Long birdie on 17 helps Pernice rally to win 3M Championship

  • Article by: BRIAN STENSAAS , Star Tribune
  • Updated: August 5, 2013 - 5:50 AM

In the end it was just a tap-in. One mindless sweep of the putter by Tom Pernice Jr. from mere inches away that sealed up his title in a tense final round in the 3M Championship.

If anyone deserved a gimme birdie for a win, it was this guy.

A day after dropping an improbable, sidewinding 45-foot bogey putt to maintain the tournament lead by two strokes heading into Sunday’s finale at TPC Twin Cities in Blaine, Pernice did it again. This time, it set him up for victory.

Trailing birdie machine Jeff Sluman by one shot, Pernice drained a 45-foot downhill birdie putt on the 17th hole and barely flinched as playing partners Tom Kite and Jay Don Blake approached for celebratory fist bumps.

“I didn’t want to get too excited,” Pernice said.

There was still a little work to be done.

Standing 200 yards away in the fairway after his drive on the par-5 18th, Pernice knocked a 5-iron shot to within 10 feet of the cup and easily two-putted for the title.

Pernice finished his final round with a 4-under-par 68 to get to 17-under 199 for the tournament, one better than Sluman and former UCLA teammate Corey Pavin.

Jay Haas, Bart Bryant and Rod Spittle all finished three shots back.

“I snuck one out,” said Pernice, who collected $262,500 for his second Champions Tour victory in his first appearance in the 3M Championship. “I just tried to tell myself, ‘Just stay patient, stay relaxed and give yourself plenty of opportunities.’ ”

He did, but they took a while to arrive.

Sluman started the day seven shots behind Pernice before tearing up the front nine for a tournament-record 8-under 28. Pernice turned in 1 under.

Playing six groups ahead, Sluman completed his round one shot off the tournament record with a blistering 10-under 62. As he was finishing up, Pernice made a 6-foot birdie on No. 12 that he said jolted his chances back to life.

“That’s what happens out here on the Champions Tour,” said Pavin, who narrowly missed a chip-in for eagle on No. 18 that would have forced a playoff yet stuck around to greet his longtime friend. “Guys don’t back up. Hats off to him for that bomb on 17.”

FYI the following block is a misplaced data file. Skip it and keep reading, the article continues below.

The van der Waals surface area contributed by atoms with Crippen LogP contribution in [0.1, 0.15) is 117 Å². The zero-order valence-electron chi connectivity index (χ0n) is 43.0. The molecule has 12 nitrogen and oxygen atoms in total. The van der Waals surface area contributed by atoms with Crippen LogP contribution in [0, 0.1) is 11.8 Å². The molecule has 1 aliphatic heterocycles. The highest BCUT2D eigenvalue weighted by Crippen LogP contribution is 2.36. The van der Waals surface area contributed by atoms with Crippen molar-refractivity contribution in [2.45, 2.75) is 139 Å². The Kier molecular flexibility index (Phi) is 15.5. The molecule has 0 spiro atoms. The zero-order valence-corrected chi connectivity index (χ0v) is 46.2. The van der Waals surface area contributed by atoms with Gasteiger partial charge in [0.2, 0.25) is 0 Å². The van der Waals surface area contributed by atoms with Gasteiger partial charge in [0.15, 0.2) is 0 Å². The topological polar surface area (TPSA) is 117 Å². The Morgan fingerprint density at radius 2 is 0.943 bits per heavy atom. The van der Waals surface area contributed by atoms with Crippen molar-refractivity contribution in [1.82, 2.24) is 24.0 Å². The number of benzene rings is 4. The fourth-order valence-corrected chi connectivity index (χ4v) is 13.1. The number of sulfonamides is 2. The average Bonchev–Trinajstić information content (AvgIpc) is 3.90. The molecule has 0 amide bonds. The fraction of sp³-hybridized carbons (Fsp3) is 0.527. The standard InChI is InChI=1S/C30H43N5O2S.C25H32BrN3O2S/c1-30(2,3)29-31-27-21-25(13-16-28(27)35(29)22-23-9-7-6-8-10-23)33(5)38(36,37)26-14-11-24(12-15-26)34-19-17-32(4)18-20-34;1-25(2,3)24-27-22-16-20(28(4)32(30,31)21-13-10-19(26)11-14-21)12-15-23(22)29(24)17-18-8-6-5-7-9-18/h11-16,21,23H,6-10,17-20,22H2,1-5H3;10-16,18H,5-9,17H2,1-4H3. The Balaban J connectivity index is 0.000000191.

With Sluman keeping loose on the driving range and Pavin waiting nearby just in case, Pernice did just enough. He hit only eight of 14 fairways Sunday but made up for it with his play on the par-5s during the tournament. He carded birdies on 10 of the 12, including the last little tap.

His emotions after sinking the short winning putt were as vanilla as when he drained the long one a hole earlier.

“I had a calmness about me,” Pernice said. “In this crazy game, you never know how it’s supposed to happen, it just happens. How do you explain it? You don’t. You just try and do the best you can and try not to waste any shots. It worked out good for me this week.”

Plenty of players probably felt they had a chance at the winner’s check at some juncture Sunday. At one point there was an 11-way tie at 11 under par, at the time that number was only four shots out of the lead.

Sluman set the standard with his hot start. His seven consecutive birdies to start the final round were the most in succession on the Champions Tour in 11 years.

“I knew it had the chance to be a very special day,” Sluman said. “I wasn’t counting on [this] to start.”

Bidding to win a third consecutive Champions Tour event, Schwab Cup points leader Kenny Perry carded 20 birdies in the 54-hole event but settled for a seventh-place tie four shots back.

Perry came to the 18th hole trailing by two but rinsed his second shot into the greenside pond to end his chances.

“I just hit it heavy,” Perry said. “I had to go at it hard, thinking maybe I could hole out for some magic.”

Turns out Pernice used it all up.





 

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